The UEFA Foundation for Children, in partnership with the Oscar Foundation, is supporting activities to increase the number of children continuing their education in Mumbai.
The number of children dropping out of education at the age of 14 is increasing across Mumbai’s slums. Underprivileged children are being sent to work to help meet their families’ needs. Entering the labour market at such a young age and working long days in dangerous conditions is having a disastrous effect on their mental and physical development, while the risks of developing addictions to alcohol and drugs increase.
Two thirds of girls in Mumbai’s education system drop out of school before they reach their 15th birthday. Many are ushered into child marriages, with parents believing this will secure their daughters’ economic security. However, cutting short their education severely limits their future prospects and the cycle of poverty therefore self-perpetuates.
Education through sport
The UEFA Foundation for Children, which celebrated its fifth anniversary on 24 April, has been working alongside the Oscar Foundation – a non-profit organisation based in Mumbai dedicated to empowering children in low-income Indian communities – since 2019.
The project in Mumbai comprises football and education programmes that rely on the power of football to bring about social change. The aim is to use football to engage youngsters in a variety of activities, but also to teach them about key social topics such as teamwork, respect and fair play, thus increasing their resilience, self-esteem and motivation.
During the sessions, issues such as dropping out of school, child marriage, child labour or health and hygiene are discussed. If children identify as being at risk of dropping out of school, they will be invited to attend informal education classes at one of the four education hubs in Mumbai, improving their chances of passing exams and providing a platform for future employment opportunities.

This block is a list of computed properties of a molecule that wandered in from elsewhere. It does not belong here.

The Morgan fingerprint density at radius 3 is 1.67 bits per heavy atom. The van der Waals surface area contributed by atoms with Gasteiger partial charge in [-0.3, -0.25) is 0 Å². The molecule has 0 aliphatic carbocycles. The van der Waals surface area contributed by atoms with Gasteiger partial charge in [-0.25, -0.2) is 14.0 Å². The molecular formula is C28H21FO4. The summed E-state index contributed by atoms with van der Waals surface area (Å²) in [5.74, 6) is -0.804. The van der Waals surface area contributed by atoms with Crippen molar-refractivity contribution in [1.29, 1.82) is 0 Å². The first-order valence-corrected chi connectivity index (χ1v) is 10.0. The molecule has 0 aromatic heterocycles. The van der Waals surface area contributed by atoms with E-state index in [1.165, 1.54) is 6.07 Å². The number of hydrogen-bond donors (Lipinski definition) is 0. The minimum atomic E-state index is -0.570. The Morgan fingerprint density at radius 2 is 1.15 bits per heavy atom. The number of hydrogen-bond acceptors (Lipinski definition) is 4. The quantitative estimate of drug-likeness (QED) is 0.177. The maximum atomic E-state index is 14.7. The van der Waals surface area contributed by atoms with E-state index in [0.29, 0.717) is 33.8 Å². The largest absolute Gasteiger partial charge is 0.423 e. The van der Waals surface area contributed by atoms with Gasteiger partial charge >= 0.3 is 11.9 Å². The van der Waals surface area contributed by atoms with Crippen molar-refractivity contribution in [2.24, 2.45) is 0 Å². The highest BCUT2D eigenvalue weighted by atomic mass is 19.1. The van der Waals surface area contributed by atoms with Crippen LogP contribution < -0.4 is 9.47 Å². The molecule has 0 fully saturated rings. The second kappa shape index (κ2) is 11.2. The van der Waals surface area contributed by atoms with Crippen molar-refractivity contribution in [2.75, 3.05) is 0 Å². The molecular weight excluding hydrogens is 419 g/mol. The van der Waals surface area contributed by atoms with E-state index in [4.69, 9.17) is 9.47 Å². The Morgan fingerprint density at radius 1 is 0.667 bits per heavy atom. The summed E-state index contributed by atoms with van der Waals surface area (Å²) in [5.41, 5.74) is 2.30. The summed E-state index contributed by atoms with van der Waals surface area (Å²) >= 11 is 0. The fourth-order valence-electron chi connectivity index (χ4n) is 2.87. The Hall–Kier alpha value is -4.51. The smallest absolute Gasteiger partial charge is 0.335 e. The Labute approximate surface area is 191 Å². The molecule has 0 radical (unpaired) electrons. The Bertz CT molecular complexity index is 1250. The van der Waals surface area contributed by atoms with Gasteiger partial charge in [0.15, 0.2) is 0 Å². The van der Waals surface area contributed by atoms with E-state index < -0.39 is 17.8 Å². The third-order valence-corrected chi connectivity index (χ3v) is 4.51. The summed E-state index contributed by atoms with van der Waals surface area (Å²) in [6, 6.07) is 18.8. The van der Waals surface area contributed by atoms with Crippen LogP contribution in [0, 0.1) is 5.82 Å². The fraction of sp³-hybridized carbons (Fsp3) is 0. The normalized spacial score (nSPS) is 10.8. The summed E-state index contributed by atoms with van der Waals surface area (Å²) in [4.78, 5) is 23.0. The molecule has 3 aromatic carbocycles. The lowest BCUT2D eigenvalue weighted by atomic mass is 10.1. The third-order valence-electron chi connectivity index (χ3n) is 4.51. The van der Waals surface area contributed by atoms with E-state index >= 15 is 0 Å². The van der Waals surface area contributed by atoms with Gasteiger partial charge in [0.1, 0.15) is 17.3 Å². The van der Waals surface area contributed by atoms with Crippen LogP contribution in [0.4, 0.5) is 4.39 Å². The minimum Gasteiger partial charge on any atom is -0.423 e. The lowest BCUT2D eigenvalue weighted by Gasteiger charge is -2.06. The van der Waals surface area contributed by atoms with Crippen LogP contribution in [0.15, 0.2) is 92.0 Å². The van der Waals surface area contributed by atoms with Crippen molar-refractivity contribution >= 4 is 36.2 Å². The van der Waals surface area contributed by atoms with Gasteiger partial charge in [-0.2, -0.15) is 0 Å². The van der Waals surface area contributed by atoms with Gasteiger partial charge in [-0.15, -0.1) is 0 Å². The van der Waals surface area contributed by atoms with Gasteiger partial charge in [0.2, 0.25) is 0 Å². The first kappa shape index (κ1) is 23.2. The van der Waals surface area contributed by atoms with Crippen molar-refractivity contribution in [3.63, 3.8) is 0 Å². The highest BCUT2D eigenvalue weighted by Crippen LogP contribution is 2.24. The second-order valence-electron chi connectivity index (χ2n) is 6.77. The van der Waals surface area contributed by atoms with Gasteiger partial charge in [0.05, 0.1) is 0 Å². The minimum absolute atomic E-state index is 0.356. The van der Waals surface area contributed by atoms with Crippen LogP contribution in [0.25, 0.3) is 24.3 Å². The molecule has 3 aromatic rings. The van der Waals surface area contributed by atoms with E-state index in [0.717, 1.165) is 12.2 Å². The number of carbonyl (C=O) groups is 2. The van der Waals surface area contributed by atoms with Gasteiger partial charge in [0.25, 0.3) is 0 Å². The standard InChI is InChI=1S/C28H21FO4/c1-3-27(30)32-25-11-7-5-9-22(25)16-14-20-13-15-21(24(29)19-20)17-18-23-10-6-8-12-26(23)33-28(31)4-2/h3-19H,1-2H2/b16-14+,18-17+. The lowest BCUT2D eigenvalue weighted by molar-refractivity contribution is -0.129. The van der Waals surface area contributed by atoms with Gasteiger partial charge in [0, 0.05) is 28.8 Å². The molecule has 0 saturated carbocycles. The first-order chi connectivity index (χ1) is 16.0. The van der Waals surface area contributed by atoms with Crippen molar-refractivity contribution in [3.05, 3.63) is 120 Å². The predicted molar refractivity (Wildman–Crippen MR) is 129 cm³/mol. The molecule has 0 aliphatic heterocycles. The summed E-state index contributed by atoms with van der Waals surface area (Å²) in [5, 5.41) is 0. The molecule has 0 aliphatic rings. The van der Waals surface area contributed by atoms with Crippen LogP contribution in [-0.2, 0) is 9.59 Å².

A fantastic initiative
“Having access to good-quality education is one of the most important things in life and has the potential to open up so many new opportunities,” said former Liverpool midfielder Luis García, who spent a year playing in India for Atlético de Kolkata.
García knows the value of education, having graduated from UEFA’s Executive Master for International Players (MIP) programme in 2019 – along with Youri Djorkaeff and Gaizka Mendieta.
“Football is a powerful tool which can be used in order to facilitate change and this is a fantastic initiative by the UEFA Foundation for Children in conjunction with the Oscar Foundation to help those in need in Mumbai, which will hopefully have a long-lasting effect on their future lives.”
Football is a powerful tool
UEFA president Aleksander Čeferin chairs the board of trustees of the UEFA Foundation for Children and hails the work undertaken since 2015, and how football is proving to be a major force for social good.
“Having had the opportunity to be personally involved in various projects, I have seen that football is an extremely powerful tool,” said the UEFA president.
“Whether it is in refugee camps across the world, the troubled suburbs of European cities or forgotten conflict zones, all the activities supported by the UEFA Foundation for Children have strengthened my desire to see European football assume its role in the social development of young people all over the world.”
One million children
In the five years since the UEFA Foundation for Children was set up, around one million children have benefitted from its broad palette of activities worldwide, while it has provided support for projects in 100 countries on all five continents.
Through sport, and football in particular, the foundation is helping to give hope to children from difficult backgrounds to help them achieve their goals in life.